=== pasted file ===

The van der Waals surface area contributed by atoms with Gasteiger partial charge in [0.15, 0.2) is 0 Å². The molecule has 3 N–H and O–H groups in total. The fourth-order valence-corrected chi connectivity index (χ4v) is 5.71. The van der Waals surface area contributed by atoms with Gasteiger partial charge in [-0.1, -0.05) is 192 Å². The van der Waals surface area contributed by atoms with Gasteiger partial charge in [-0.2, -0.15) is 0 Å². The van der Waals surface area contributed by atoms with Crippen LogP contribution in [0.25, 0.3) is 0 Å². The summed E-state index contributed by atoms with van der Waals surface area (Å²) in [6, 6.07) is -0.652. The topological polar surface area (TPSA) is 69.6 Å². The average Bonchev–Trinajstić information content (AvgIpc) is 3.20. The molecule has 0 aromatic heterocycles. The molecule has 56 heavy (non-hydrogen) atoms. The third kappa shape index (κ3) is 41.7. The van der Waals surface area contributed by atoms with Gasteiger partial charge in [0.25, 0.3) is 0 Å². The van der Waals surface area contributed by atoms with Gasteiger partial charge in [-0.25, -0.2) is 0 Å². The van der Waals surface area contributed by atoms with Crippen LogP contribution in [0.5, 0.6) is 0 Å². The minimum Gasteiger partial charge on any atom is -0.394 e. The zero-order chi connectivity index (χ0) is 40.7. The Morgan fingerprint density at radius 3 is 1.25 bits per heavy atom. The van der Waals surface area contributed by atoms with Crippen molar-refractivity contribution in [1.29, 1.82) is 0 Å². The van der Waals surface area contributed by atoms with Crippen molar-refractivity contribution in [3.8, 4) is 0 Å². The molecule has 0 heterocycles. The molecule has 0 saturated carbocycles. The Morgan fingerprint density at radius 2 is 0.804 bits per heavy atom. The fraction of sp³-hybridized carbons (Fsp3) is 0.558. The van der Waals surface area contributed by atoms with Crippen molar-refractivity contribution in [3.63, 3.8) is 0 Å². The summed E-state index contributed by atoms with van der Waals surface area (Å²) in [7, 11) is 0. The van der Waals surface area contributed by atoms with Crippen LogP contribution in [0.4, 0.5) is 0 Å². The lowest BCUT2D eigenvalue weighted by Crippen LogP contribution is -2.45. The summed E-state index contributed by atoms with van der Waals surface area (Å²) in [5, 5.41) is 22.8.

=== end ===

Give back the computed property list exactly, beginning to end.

The van der Waals surface area contributed by atoms with Gasteiger partial charge in [0.15, 0.2) is 0 Å². The molecule has 3 N–H and O–H groups in total. The fourth-order valence-corrected chi connectivity index (χ4v) is 5.71. The van der Waals surface area contributed by atoms with Gasteiger partial charge in [-0.1, -0.05) is 192 Å². The van der Waals surface area contributed by atoms with Gasteiger partial charge in [-0.2, -0.15) is 0 Å². The van der Waals surface area contributed by atoms with Crippen LogP contribution in [0.25, 0.3) is 0 Å². The summed E-state index contributed by atoms with van der Waals surface area (Å²) in [6, 6.07) is -0.652. The topological polar surface area (TPSA) is 69.6 Å². The average Bonchev–Trinajstić information content (AvgIpc) is 3.20. The molecule has 0 aromatic heterocycles. The molecule has 56 heavy (non-hydrogen) atoms. The third kappa shape index (κ3) is 41.7. The van der Waals surface area contributed by atoms with Gasteiger partial charge in [0.25, 0.3) is 0 Å². The van der Waals surface area contributed by atoms with Gasteiger partial charge in [-0.25, -0.2) is 0 Å². The van der Waals surface area contributed by atoms with Crippen LogP contribution in [0.5, 0.6) is 0 Å². The minimum Gasteiger partial charge on any atom is -0.394 e. The zero-order chi connectivity index (χ0) is 40.7. The Morgan fingerprint density at radius 3 is 1.25 bits per heavy atom. The van der Waals surface area contributed by atoms with Crippen molar-refractivity contribution in [1.29, 1.82) is 0 Å². The van der Waals surface area contributed by atoms with Crippen molar-refractivity contribution in [3.8, 4) is 0 Å². The molecule has 0 heterocycles. The molecule has 0 saturated carbocycles. The Morgan fingerprint density at radius 2 is 0.804 bits per heavy atom. The fraction of sp³-hybridized carbons (Fsp3) is 0.558. The van der Waals surface area contributed by atoms with Crippen molar-refractivity contribution in [3.63, 3.8) is 0 Å². The summed E-state index contributed by atoms with van der Waals surface area (Å²) in [7, 11) is 0. The van der Waals surface area contributed by atoms with Crippen LogP contribution in [0.4, 0.5) is 0 Å². The lowest BCUT2D eigenvalue weighted by Crippen LogP contribution is -2.45. The summed E-state index contributed by atoms with van der Waals surface area (Å²) in [5, 5.41) is 22.8.